Politics in NIGERIA is different from politics in most other places. We don’t just talk about politics, we experience it in real time. At the speed of light. In shock waves. It happens in bedrooms, it happens in cars, it happens in classrooms, it happens in parks. There have even been unconfirmed reports of it happening in parliament. For us, politics is not just a question of life and death. It’s a question of life, death and the afterlife. Everyone has an opinion, and an agenda, and often, a gun.
In a climate like this, it is hard to remain a simple storyteller. There is the temptation, even the responsibility, to become an activist or an ambassador. Because somebody needs to speak for the dispossessed and the disenfranchised. Somebody needs to counter the dominant, insular narrative. Someone needs to tell the world we are not a rogue nation, we are a nation of loveable rogues AND for some years now have been writing instead about why fundamentalism, sectarianism, patriarchy, intolerance and injustice are bad things.
It isn’t just my subjects that have changed, my style has changed too. The joy with which I once skipped merrily through fields of gleaming, healthy words with pigtails and a basket has been replaced with cynicism, anger, despair and a scythe. The longer a writer stays exposed to the ‘slogans and clichés that permeate political landscapes, the higher the chances of permanent damage to the writer’s own structural integrity. Prolonged exposure results in a lessening, a weakening, a diminution.
Sensing this, I initially kept the political reality around me out of my fiction. My early work was all about the internal lives of MEN. MEN with absolutely no interest in politics, even if it was evident to even the most careless reader that their lives were ruled by it.
But, in the last few years, that has changed. My second book is about two little boys who go camping with their parents, end up getting lost in MAIDUGURI, kidnapped in YOBE and arrested by NIGERIAN ARMY on suspicion of being terrorists. It’s a comedy.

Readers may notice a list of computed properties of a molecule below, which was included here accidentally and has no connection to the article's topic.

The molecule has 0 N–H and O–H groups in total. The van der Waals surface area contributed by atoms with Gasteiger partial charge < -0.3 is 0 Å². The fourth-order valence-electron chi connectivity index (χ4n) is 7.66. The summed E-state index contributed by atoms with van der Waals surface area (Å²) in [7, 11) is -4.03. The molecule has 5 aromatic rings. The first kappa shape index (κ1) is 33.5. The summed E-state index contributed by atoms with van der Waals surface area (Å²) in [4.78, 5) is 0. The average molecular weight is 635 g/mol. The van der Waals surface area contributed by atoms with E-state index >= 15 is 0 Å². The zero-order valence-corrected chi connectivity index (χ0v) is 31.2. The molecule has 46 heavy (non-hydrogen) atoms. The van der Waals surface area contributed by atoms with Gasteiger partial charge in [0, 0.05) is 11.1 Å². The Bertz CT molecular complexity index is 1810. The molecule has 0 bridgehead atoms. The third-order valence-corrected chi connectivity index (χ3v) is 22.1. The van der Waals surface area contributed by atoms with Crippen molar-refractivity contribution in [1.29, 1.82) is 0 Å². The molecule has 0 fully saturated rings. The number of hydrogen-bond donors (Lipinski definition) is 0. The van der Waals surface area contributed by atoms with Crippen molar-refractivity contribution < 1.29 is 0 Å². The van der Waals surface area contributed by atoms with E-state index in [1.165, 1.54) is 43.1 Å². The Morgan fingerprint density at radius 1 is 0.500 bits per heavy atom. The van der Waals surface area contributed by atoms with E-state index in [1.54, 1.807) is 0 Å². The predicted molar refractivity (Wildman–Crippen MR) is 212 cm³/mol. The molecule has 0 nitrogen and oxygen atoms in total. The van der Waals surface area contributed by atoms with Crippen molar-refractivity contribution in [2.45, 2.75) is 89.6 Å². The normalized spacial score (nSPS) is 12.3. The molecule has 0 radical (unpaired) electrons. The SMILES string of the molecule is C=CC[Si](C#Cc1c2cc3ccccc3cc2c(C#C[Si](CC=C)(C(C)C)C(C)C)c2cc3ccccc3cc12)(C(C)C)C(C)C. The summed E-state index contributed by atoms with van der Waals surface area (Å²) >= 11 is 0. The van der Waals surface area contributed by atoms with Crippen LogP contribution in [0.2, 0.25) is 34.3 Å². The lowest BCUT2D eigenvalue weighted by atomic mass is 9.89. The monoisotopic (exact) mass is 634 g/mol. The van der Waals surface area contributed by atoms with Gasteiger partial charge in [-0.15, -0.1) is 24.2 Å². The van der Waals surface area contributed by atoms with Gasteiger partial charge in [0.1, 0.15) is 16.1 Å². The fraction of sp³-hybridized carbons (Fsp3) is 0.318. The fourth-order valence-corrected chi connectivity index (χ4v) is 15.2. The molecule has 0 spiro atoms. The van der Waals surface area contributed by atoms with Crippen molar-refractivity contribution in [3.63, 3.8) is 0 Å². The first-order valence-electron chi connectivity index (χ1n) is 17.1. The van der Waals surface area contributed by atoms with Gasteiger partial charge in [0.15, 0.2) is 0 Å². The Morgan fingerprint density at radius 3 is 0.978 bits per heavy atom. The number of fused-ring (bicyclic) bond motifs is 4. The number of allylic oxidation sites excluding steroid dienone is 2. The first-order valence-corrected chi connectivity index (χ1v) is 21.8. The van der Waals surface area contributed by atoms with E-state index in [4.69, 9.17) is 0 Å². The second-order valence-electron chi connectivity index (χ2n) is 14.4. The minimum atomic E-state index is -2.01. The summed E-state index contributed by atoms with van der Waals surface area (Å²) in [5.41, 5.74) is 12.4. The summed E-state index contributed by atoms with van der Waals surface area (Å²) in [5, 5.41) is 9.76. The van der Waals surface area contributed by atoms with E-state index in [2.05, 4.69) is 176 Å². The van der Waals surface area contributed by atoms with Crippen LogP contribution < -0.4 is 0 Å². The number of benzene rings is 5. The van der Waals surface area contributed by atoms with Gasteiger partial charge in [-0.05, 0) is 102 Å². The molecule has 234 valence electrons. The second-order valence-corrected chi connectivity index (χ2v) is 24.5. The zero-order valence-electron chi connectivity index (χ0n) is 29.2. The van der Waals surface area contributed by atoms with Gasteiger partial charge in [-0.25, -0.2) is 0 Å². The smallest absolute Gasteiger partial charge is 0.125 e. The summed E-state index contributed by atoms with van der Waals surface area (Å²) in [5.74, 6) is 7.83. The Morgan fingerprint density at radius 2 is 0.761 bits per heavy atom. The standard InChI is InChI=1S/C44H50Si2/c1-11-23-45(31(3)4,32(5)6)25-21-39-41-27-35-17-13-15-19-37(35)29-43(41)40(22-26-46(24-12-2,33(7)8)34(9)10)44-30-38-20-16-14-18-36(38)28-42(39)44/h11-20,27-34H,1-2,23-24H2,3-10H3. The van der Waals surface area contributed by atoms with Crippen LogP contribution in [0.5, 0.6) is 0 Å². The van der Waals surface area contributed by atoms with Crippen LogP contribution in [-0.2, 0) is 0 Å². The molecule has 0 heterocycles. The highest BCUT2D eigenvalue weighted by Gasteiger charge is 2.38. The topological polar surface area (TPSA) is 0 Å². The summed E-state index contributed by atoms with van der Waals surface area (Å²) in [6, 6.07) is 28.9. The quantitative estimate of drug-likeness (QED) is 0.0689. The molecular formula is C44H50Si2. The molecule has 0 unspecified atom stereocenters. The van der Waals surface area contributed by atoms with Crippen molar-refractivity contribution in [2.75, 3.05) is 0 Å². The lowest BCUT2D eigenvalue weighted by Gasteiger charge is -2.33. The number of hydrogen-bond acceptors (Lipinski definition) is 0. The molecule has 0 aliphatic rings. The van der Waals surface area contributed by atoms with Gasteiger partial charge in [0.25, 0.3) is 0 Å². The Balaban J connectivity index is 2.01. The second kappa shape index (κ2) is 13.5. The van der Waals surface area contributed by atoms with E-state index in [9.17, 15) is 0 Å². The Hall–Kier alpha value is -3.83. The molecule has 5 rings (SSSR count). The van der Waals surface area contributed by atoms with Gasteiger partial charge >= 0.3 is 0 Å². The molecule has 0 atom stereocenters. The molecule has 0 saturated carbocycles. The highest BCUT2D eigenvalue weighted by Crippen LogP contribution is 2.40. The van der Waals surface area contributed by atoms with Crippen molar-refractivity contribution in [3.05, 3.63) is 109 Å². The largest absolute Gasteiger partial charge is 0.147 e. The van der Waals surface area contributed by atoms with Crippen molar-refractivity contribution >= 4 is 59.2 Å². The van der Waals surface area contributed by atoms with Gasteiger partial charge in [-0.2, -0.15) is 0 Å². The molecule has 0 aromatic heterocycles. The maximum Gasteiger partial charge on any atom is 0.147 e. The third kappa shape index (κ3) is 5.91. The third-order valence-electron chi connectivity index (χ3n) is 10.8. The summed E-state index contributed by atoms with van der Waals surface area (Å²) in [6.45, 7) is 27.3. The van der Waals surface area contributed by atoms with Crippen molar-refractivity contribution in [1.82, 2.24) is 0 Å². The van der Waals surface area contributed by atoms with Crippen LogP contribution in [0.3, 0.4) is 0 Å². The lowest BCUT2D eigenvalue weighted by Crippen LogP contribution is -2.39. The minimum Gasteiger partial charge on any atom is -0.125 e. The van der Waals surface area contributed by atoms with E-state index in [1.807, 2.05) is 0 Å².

The novel I am working on right now is about a KANO MAN who comes to LAGOS and for the first time finds himself on the wrong side of the ethnic divide.
The political landscape, it seems, has finally crept into my fiction. And put its feet up. And won’t give back the remote. I think I can tell you when I first realised it was already in the room and decided to look it in the eye. November 10, 2012. When a suicide bomber struck a little too close to home, and people I loved narrowly escaped death.
They rebuilt their home, but I’ve never put that wall I’d erected in my heart against stories of violence, loss and survival back up again. I could tell you why I built it in the first place, but I’m a writer, not a blurb.
I cannot talk about how the political landscape affects my work as a writer without talking about how it affects my life as a reader. I’d like to read books from other countries, without the equally burdensome baggage of malice or good intention, or the stamp of the religious and cultural identities of their authors.
Unfortunately, the political landscape still largely dictates what we will find on bookshelves and in libraries, and who we will meet at our festivals and our conferences. In a landscape like that, it is hard to learn. And in a landscape like that, it is seductive to ascribe, to the act of writing itself, a certain nobility.
I still can’t tell you which of those is politics’ biggest attack on prose.
Let me leave you with the bittersweet truth. There is a way in which proximity to chaos, uncertainty, power games and bloodlust enriches as well as diminishes Nigeria’s writers. This gift that keeps on giving is an unforgiving, savage sense of humour. We have long since moved beyond ‘laughter in the dark’, and now inhabit – happily – laughter at the dark.
Saleh Shehu Ashaka.
Voice of America.